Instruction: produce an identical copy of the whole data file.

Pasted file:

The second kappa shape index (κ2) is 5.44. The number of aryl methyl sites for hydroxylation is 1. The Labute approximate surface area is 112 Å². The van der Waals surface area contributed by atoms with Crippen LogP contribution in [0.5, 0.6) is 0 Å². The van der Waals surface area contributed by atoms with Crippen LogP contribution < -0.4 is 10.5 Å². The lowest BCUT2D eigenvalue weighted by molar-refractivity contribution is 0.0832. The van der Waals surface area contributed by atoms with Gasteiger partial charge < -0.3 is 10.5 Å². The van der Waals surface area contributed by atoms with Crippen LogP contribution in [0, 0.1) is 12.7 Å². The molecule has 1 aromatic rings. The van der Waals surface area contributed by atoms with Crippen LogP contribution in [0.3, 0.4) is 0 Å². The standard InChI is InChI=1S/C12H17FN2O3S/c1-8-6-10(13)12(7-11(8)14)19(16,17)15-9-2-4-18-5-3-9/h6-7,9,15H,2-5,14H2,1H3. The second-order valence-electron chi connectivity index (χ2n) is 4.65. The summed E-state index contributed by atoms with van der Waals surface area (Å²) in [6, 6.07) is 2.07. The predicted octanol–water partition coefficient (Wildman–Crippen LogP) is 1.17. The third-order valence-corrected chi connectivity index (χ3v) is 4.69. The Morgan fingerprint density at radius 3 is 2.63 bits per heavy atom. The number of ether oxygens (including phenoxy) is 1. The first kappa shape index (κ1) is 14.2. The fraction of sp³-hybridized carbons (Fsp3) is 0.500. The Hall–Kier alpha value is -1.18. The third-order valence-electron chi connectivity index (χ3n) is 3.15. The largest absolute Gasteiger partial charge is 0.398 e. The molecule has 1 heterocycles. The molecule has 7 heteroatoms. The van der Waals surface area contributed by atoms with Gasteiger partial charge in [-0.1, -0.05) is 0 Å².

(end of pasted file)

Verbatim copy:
The second kappa shape index (κ2) is 5.44. The number of aryl methyl sites for hydroxylation is 1. The Labute approximate surface area is 112 Å². The van der Waals surface area contributed by atoms with Crippen LogP contribution in [0.5, 0.6) is 0 Å². The van der Waals surface area contributed by atoms with Crippen LogP contribution < -0.4 is 10.5 Å². The lowest BCUT2D eigenvalue weighted by molar-refractivity contribution is 0.0832. The van der Waals surface area contributed by atoms with Gasteiger partial charge < -0.3 is 10.5 Å². The van der Waals surface area contributed by atoms with Crippen LogP contribution in [0, 0.1) is 12.7 Å². The molecule has 1 aromatic rings. The van der Waals surface area contributed by atoms with Crippen LogP contribution in [0.3, 0.4) is 0 Å². The standard InChI is InChI=1S/C12H17FN2O3S/c1-8-6-10(13)12(7-11(8)14)19(16,17)15-9-2-4-18-5-3-9/h6-7,9,15H,2-5,14H2,1H3. The second-order valence-electron chi connectivity index (χ2n) is 4.65. The summed E-state index contributed by atoms with van der Waals surface area (Å²) in [6, 6.07) is 2.07. The predicted octanol–water partition coefficient (Wildman–Crippen LogP) is 1.17. The third-order valence-corrected chi connectivity index (χ3v) is 4.69. The Morgan fingerprint density at radius 3 is 2.63 bits per heavy atom. The number of ether oxygens (including phenoxy) is 1. The first kappa shape index (κ1) is 14.2. The fraction of sp³-hybridized carbons (Fsp3) is 0.500. The Hall–Kier alpha value is -1.18. The third-order valence-electron chi connectivity index (χ3n) is 3.15. The largest absolute Gasteiger partial charge is 0.398 e. The molecule has 1 heterocycles. The molecule has 7 heteroatoms. The van der Waals surface area contributed by atoms with Gasteiger partial charge in [-0.1, -0.05) is 0 Å².